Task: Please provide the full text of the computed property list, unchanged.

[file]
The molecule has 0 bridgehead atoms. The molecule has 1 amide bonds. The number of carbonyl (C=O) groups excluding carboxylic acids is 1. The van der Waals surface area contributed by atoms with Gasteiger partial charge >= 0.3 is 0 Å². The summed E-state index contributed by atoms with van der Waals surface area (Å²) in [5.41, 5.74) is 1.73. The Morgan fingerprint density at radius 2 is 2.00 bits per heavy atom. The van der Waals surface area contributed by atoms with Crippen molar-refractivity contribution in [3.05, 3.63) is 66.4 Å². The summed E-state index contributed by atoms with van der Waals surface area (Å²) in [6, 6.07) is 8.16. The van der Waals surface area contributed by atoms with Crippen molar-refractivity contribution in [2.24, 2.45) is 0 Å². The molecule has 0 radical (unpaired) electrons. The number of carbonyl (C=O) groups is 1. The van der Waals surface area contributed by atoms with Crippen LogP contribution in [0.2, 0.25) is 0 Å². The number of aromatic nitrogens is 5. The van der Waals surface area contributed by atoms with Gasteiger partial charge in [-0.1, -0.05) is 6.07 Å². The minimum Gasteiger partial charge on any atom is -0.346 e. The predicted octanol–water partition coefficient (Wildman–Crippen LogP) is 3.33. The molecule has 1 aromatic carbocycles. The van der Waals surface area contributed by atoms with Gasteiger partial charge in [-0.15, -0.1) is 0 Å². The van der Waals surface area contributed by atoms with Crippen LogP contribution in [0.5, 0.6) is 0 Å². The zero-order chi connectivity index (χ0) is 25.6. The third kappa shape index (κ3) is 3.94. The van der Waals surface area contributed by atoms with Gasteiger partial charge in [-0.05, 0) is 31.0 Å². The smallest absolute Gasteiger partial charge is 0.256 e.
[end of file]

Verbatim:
The molecule has 0 bridgehead atoms. The molecule has 1 amide bonds. The number of carbonyl (C=O) groups excluding carboxylic acids is 1. The van der Waals surface area contributed by atoms with Gasteiger partial charge >= 0.3 is 0 Å². The summed E-state index contributed by atoms with van der Waals surface area (Å²) in [5.41, 5.74) is 1.73. The Morgan fingerprint density at radius 2 is 2.00 bits per heavy atom. The van der Waals surface area contributed by atoms with Crippen molar-refractivity contribution in [3.05, 3.63) is 66.4 Å². The summed E-state index contributed by atoms with van der Waals surface area (Å²) in [6, 6.07) is 8.16. The van der Waals surface area contributed by atoms with Crippen molar-refractivity contribution in [2.24, 2.45) is 0 Å². The molecule has 0 radical (unpaired) electrons. The number of carbonyl (C=O) groups is 1. The van der Waals surface area contributed by atoms with Crippen LogP contribution in [0.2, 0.25) is 0 Å². The number of aromatic nitrogens is 5. The van der Waals surface area contributed by atoms with Gasteiger partial charge in [-0.1, -0.05) is 6.07 Å². The minimum Gasteiger partial charge on any atom is -0.346 e. The predicted octanol–water partition coefficient (Wildman–Crippen LogP) is 3.33. The molecule has 1 aromatic carbocycles. The van der Waals surface area contributed by atoms with Gasteiger partial charge in [-0.15, -0.1) is 0 Å². The van der Waals surface area contributed by atoms with Crippen LogP contribution in [0.5, 0.6) is 0 Å². The zero-order chi connectivity index (χ0) is 25.6. The third kappa shape index (κ3) is 3.94. The van der Waals surface area contributed by atoms with Gasteiger partial charge in [-0.05, 0) is 31.0 Å². The smallest absolute Gasteiger partial charge is 0.256 e.